According to a study conducted for the U.S. Special Operations Command, Hezbollah clerics “began placing operatives and recruiting sympathizers among Arab and Muslim immigrants around the tri-border area during the height of the Lebanese Civil War in the mid-1980s.” The result was the establishment of more formal Hezbollah cells in the region, composed of people of Lebanese descent, particularly Shia Muslims, who provided some financial support to Hezbollah.
All these factors were exploited by radical Shiite cleric Mohsen Rabbani, an Iranian who lived in Argentina for 11 years. Rabbani, the main architect of the AMIA plot, was sent specifically from Iran for the express purpose of running the state-controlled al-Tawhid Mosque in the Floresta neighborhood, but he also served as a representative of Iran’s Ministry of Agriculture, which ensured that Argentine beef exported to Iran complied with halal-seal dietary decrees.
Investigators from the Argentine Intelligence Secretariat (SIDE) later concluded that Rabbani was “the driving force behind these efforts [to establish an Iranian intelligence network in Argentina] …. From the moment of his arrival in the country in 1983, Mr. Rabbani began to lay the foundations that allowed for the further implementation and further development of the [Iranian] spy network.” Four months before the AMIA attack, Rabbani was suddenly named diplomat of the Islamic Republic of Iran, with full official status, which included diplomatic credentials and immunity. As for the Hezbollah operatives deployed to carry out the attack, Argentine law enforcement and intelligence officials would later determine that they left the country about two hours before the building exploded.
Following the AMIA attack, early Argentine intelligence reports reported that “the main activists suspected” of being members of an Islamist terrorist organization included Mohammad Youssef Abdallah, Farouk Abdul Omairi, and Samuel Salman el-Reda, among others. As the investigation into the AMIA bombing progressed, it increasingly focused on these three Hezbollah operatives. The result of these activities was that Hezbollah built networks (formal and informal) of support in the tri-border area, a relatively simple process thanks to the abundant Lebanese and Shia origin population settled in that area. Hidden in plain sight, Hezbollah militants found themselves in an ideal operating environment to raise funds, provide logistical support and engage in operational activities in the region. This included, according to a protected witness, the formation of sleeper or “inactive” cells operating under strict safety guidelines, so that members of one cell were unaware of the acts of members of another. To avoid attracting attention, they allegedly settled and worked among friends or relatives in Ciudad del Este, where they used businesses, schools, and mosques.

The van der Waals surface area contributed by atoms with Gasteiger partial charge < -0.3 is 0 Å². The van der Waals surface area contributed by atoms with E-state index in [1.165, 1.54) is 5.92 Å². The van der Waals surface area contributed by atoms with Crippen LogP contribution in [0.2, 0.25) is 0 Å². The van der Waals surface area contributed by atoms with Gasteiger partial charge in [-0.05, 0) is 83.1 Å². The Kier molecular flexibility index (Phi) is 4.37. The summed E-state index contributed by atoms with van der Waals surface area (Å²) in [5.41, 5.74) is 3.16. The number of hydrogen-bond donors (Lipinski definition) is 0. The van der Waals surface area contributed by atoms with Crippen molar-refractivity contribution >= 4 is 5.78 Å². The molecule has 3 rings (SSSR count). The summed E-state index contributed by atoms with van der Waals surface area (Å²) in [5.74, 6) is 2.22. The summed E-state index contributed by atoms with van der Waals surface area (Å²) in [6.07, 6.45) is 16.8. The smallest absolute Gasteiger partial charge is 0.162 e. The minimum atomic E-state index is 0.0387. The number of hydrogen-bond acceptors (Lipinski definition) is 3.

Hezbollah would later link the AMIA bombing to the capture of a Hezbollah militant Mustafa Dirani by Israeli commands. However, in May 1993 (a year before Dirani’s capture by operatives sent from Jaffa) and then in November 1993, Rabbani visited car dealerships to ask about buying a Renault Trafic pickup truck, according to Argentine intelligence. No purchase was made at the time, though authorities became suspicious when they realized that Rabbani told each car salesman a different story explaining his interest in the purchase. Later, in a television interview after the AMIA bombing, Rabbani would deny having been informed about the purchase of a pickup truck, insisting that he was looking for a sedan all the time despite detailed testimonies from several sellers at multiple dealerships.
The day after the AMIA bombing, the terrorists attacked again, this time in Panama. On July 19, 1994, an Embraer twin-engine aircraft operated by Atlas Airlines exploded shortly after takeoff from Colón bound for Panama City. Of the 21 people on board (including passengers and crew) who lost their lives instantly, 12 passengers were Jewish, including four Israelis and three Americans. After the terrible attack on the AMIA and given the small size of the Jewish community in Panama, the tragedy strongly shook the Jewish community in that country. The community’s fears were quickly confirmed when Panama’s president-elect announced that the accident “was not a human error, but a terrorist act.”
That same year, not long after these attacks, Uruguayan police thwarted a Hezbollah-led arms smuggling operation with linkages to the tri-border area. The following August, Paraguayan police arrested three members of a Hezbollah “sleeper cell” with possible links to the 1992 bombing of the Israeli embassy. Imad Mughniyeh himself (Hezbollah’s top military commander) was reported to have hatched a plot in the mid-1990s to buy a large amount of beef from Paraguayan cold storage companies and poison the meat before shipping it for resale in Israel. Paraguayan police reportedly intercepted the shipment and prevented it from leaving the country.